I will derive the epistemic bias of shi-bu-shi questions by adopting Krifka’s (2017) analysis of outer/high negative polar questions in English. I propose that shi is an affirmative operator presupposing that the addressee believes the prejacent proposition is true, and bu is interpreted as a denial operator (~) instead of a negator (¬). That is, shi-bu-shi questions present two equal answer options – affirming φ and denying φ – both answers presuppose the addressee’s (i.e. the questioner’s) belief that φ is true.

Beyond shi-bu-shi questions, I will also discuss biased ma-questions like (2), to see whether we can derive the bias in such case by conveniently analyzing the question particle ma as a denial operator.

(2)        Q: Ni    zhi          xihuan   yuyongxue         ma?                  A: dui./meicuo./shide.
                you    ONLY    like        pragmatics         Q                            right
               ‘You only like pragmatics, right?’                                         ‘Yes, you are right.’



Phonology Circle 10/24 - Michael Kenstowicz

Speaker: Michael Kenstowicz (MIT)
Title: The Phonology and Phonetics of Chukchi Vowel Harmony
Date/Time: Wednesday, October 24, 5:00-6:30pm
Location: 32-D831


Chukchi has a dominant-recessive vowel harmony system that divides its full vowels into two disjoint sets: dominant {a,o} vs. recessive {i,u,e}. The presence of a dominant vowel anywhere in the word (stem, prefix, suffix) causes the recessive vowels to shift: i>e, u>o, e>a. The schwa vowel is compatible with both harmony sets.  The {a,o} vs {i,u,e} distinction does not constitute a natural division given the customary [high], [low] and [back] features. Based on typological and fragmentary internal evidence, Kenstowicz (1979) proposed [ATR] as the feature distinguishing the two groups: {a,o} [-ATR] vs. {i,u,e} [+ATR]. In this presentation (based on collaboration with Tokusu Kurebito), a phonetic analysis of a corpus of 40 words elicited from five Chukchi speakers is presented in an effort to determine if there is evidence supporting the ATR analysis. Our tentative conclusion is largely negative raising anew the question of basis for the Chukchi harmony and the analytic challenges it presents.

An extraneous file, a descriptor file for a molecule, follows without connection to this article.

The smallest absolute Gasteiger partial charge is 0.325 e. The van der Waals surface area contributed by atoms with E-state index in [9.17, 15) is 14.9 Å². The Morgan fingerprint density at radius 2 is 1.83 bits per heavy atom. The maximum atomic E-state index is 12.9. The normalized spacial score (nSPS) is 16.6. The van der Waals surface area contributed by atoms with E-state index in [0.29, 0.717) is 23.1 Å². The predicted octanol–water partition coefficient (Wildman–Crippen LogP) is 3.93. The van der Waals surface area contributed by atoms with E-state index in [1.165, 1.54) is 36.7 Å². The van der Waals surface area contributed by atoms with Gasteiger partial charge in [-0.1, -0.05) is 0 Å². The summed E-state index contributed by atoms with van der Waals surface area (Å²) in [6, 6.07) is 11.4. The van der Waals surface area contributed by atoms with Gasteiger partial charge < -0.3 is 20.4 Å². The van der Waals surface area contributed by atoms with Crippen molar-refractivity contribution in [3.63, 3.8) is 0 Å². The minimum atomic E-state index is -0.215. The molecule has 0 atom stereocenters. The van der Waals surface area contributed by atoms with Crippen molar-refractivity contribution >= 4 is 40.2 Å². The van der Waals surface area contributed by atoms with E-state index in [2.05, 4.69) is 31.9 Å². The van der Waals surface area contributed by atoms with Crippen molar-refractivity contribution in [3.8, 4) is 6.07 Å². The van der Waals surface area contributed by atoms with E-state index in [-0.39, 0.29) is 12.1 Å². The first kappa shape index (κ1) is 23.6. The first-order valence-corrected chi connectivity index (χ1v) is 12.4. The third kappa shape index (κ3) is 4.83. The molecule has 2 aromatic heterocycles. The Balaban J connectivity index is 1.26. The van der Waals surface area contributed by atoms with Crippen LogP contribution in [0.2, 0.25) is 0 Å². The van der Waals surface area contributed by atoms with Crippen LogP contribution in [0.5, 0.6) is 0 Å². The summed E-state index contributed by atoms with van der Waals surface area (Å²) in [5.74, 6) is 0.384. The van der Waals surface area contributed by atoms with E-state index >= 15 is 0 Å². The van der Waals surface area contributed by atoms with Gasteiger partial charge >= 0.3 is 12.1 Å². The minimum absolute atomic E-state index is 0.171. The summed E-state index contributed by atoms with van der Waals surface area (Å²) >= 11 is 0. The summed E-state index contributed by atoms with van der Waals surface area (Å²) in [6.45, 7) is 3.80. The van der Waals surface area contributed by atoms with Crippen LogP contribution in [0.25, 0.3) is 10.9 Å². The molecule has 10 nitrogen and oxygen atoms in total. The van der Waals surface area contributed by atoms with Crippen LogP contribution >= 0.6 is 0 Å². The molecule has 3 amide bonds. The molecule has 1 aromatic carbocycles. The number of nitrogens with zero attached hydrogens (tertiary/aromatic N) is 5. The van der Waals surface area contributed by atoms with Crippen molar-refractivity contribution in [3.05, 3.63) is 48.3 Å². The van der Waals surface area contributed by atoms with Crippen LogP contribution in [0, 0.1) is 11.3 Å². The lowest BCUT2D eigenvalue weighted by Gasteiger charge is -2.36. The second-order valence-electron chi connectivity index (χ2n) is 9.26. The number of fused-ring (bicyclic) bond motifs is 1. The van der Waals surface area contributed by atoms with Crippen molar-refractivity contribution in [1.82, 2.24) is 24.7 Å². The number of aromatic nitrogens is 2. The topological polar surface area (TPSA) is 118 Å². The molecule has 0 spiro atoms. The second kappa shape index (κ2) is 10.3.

MIT Colloquium 10/26 - Sergei Tatevosov (Lomonosov Moscow State Univercity)

Speaker: Sergei Tatevosov (Lomonosov Moscow State University)
Title: On sociative causation and its wider implications
Time: Friday, December 26, 3:30-5pm
Place: 32-155

In this talk I address the phenomenon known as sociative causation, which is illustrated in (1) from Сavineña (Guillaume & Rose 2010):

(1)    E-ra-tu    ara-kere-chine    torta    Don Fransisco.
    1SG-ERG-3SG    eat-CAUS.SOC-REC.PAST    cake     Mr. Francisco
    ‘I had Mr. Francisco eat a cake with me’

Semantically, sociative causatives, as Guillaume and Rose indicate, involve a causer who does not only make “the causee do an action, but also participates in it, which is usually paraphrased with sentences like make someone do something by doing it with them or help someone do something”.
A crucial issue a theory of causativization has to address is the place of sociative causation within the wider spectrum of causativization phenomena, which include two other major types of causatives attested in natural languages, direct, or immediate, and non-direct ones. Relying on evidence from Tatar (Turkic), I propose that sociative causation reduces to the incremental relation between causing and caused subevents. In the emerging system, both ‘direct’ and ‘non-direct’ (= ‘not necessarily direct’) causation can be strengthened by the additional requirement that the two eventualities are incrementally related. I argue for a theory of syntactically represented event structure, where relations between its subevental components come out as a separate syntactic projection and show that a significant support for this proposal comes from spell-out patterns of sociative causatives.


TripleA 2019 at MIT

The Department of Linguistics at MIT is very happy to host the 6th edition of TripleA, a workshop that aims at providing a forum for semanticists doing fieldwork on languages from Africa, Asia, Australia, and Oceania.

The workshop will take place from May 31 to June 2, 2019. The Invited speakers are Diti Bhadra (Harvard), Sandra Chung (UC Santa Cruz), Virginia Dawson (UC Berkeley), and Ken Safir (Rutgers).
The call for presentations is now open. The relevant information can be found in this website. The deadline to submit abstracts is January 29th, 2019.